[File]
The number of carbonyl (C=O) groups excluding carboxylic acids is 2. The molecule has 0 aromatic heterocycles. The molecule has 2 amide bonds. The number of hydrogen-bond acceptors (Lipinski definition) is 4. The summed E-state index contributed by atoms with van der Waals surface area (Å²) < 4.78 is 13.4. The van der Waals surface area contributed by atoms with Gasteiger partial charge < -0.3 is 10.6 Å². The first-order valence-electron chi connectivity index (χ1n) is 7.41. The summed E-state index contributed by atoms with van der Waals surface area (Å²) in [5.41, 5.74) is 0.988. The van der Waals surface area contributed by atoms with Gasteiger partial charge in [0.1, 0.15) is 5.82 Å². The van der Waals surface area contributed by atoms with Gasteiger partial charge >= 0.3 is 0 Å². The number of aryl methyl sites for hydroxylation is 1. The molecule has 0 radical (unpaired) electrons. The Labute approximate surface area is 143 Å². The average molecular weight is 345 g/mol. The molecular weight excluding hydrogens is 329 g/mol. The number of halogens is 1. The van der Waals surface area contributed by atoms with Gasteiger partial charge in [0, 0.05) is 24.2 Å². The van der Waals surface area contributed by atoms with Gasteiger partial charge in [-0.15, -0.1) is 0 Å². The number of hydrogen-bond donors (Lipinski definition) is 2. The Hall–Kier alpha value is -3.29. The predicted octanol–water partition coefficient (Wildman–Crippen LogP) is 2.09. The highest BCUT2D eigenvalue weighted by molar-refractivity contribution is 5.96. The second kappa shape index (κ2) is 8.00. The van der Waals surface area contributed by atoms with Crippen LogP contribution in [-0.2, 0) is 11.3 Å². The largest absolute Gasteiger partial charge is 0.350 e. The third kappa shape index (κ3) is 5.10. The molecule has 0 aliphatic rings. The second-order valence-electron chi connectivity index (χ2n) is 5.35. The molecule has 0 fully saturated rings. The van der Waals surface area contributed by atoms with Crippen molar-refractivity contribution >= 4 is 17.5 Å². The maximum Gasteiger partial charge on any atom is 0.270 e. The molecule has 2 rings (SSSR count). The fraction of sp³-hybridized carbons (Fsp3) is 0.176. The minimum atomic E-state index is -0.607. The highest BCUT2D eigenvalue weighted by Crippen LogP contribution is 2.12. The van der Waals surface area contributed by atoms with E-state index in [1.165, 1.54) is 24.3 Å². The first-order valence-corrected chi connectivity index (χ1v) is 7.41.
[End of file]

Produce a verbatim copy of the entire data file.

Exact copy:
The number of carbonyl (C=O) groups excluding carboxylic acids is 2. The molecule has 0 aromatic heterocycles. The molecule has 2 amide bonds. The number of hydrogen-bond acceptors (Lipinski definition) is 4. The summed E-state index contributed by atoms with van der Waals surface area (Å²) < 4.78 is 13.4. The van der Waals surface area contributed by atoms with Gasteiger partial charge < -0.3 is 10.6 Å². The first-order valence-electron chi connectivity index (χ1n) is 7.41. The summed E-state index contributed by atoms with van der Waals surface area (Å²) in [5.41, 5.74) is 0.988. The van der Waals surface area contributed by atoms with Gasteiger partial charge in [0.1, 0.15) is 5.82 Å². The van der Waals surface area contributed by atoms with Gasteiger partial charge >= 0.3 is 0 Å². The number of aryl methyl sites for hydroxylation is 1. The molecule has 0 radical (unpaired) electrons. The Labute approximate surface area is 143 Å². The average molecular weight is 345 g/mol. The molecular weight excluding hydrogens is 329 g/mol. The number of halogens is 1. The van der Waals surface area contributed by atoms with Gasteiger partial charge in [0, 0.05) is 24.2 Å². The van der Waals surface area contributed by atoms with Gasteiger partial charge in [-0.15, -0.1) is 0 Å². The number of hydrogen-bond donors (Lipinski definition) is 2. The Hall–Kier alpha value is -3.29. The predicted octanol–water partition coefficient (Wildman–Crippen LogP) is 2.09. The highest BCUT2D eigenvalue weighted by molar-refractivity contribution is 5.96. The second kappa shape index (κ2) is 8.00. The van der Waals surface area contributed by atoms with Crippen LogP contribution in [-0.2, 0) is 11.3 Å². The largest absolute Gasteiger partial charge is 0.350 e. The third kappa shape index (κ3) is 5.10. The molecule has 0 aliphatic rings. The second-order valence-electron chi connectivity index (χ2n) is 5.35. The molecule has 0 fully saturated rings. The van der Waals surface area contributed by atoms with Crippen molar-refractivity contribution >= 4 is 17.5 Å². The maximum Gasteiger partial charge on any atom is 0.270 e. The molecule has 2 rings (SSSR count). The fraction of sp³-hybridized carbons (Fsp3) is 0.176. The minimum atomic E-state index is -0.607. The highest BCUT2D eigenvalue weighted by Crippen LogP contribution is 2.12. The van der Waals surface area contributed by atoms with E-state index in [1.165, 1.54) is 24.3 Å². The first-order valence-corrected chi connectivity index (χ1v) is 7.41.